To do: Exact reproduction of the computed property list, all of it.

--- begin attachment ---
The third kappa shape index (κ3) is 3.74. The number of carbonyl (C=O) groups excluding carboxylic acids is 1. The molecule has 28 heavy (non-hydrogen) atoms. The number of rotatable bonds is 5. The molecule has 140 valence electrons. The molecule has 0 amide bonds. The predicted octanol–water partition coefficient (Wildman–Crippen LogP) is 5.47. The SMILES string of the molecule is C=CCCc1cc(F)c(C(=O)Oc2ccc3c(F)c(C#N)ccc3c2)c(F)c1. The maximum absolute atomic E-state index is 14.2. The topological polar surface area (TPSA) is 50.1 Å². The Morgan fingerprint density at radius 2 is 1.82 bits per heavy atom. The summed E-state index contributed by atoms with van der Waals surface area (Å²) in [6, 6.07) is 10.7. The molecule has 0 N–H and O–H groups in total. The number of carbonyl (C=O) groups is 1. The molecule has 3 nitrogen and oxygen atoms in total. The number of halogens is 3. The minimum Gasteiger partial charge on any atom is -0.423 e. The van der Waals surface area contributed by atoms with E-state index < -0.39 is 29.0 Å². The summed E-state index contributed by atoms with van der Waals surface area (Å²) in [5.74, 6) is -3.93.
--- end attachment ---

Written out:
The third kappa shape index (κ3) is 3.74. The number of carbonyl (C=O) groups excluding carboxylic acids is 1. The molecule has 28 heavy (non-hydrogen) atoms. The number of rotatable bonds is 5. The molecule has 140 valence electrons. The molecule has 0 amide bonds. The predicted octanol–water partition coefficient (Wildman–Crippen LogP) is 5.47. The SMILES string of the molecule is C=CCCc1cc(F)c(C(=O)Oc2ccc3c(F)c(C#N)ccc3c2)c(F)c1. The maximum absolute atomic E-state index is 14.2. The topological polar surface area (TPSA) is 50.1 Å². The Morgan fingerprint density at radius 2 is 1.82 bits per heavy atom. The summed E-state index contributed by atoms with van der Waals surface area (Å²) in [6, 6.07) is 10.7. The molecule has 0 N–H and O–H groups in total. The number of carbonyl (C=O) groups is 1. The molecule has 3 nitrogen and oxygen atoms in total. The number of halogens is 3. The minimum Gasteiger partial charge on any atom is -0.423 e. The van der Waals surface area contributed by atoms with E-state index < -0.39 is 29.0 Å². The summed E-state index contributed by atoms with van der Waals surface area (Å²) in [5.74, 6) is -3.93.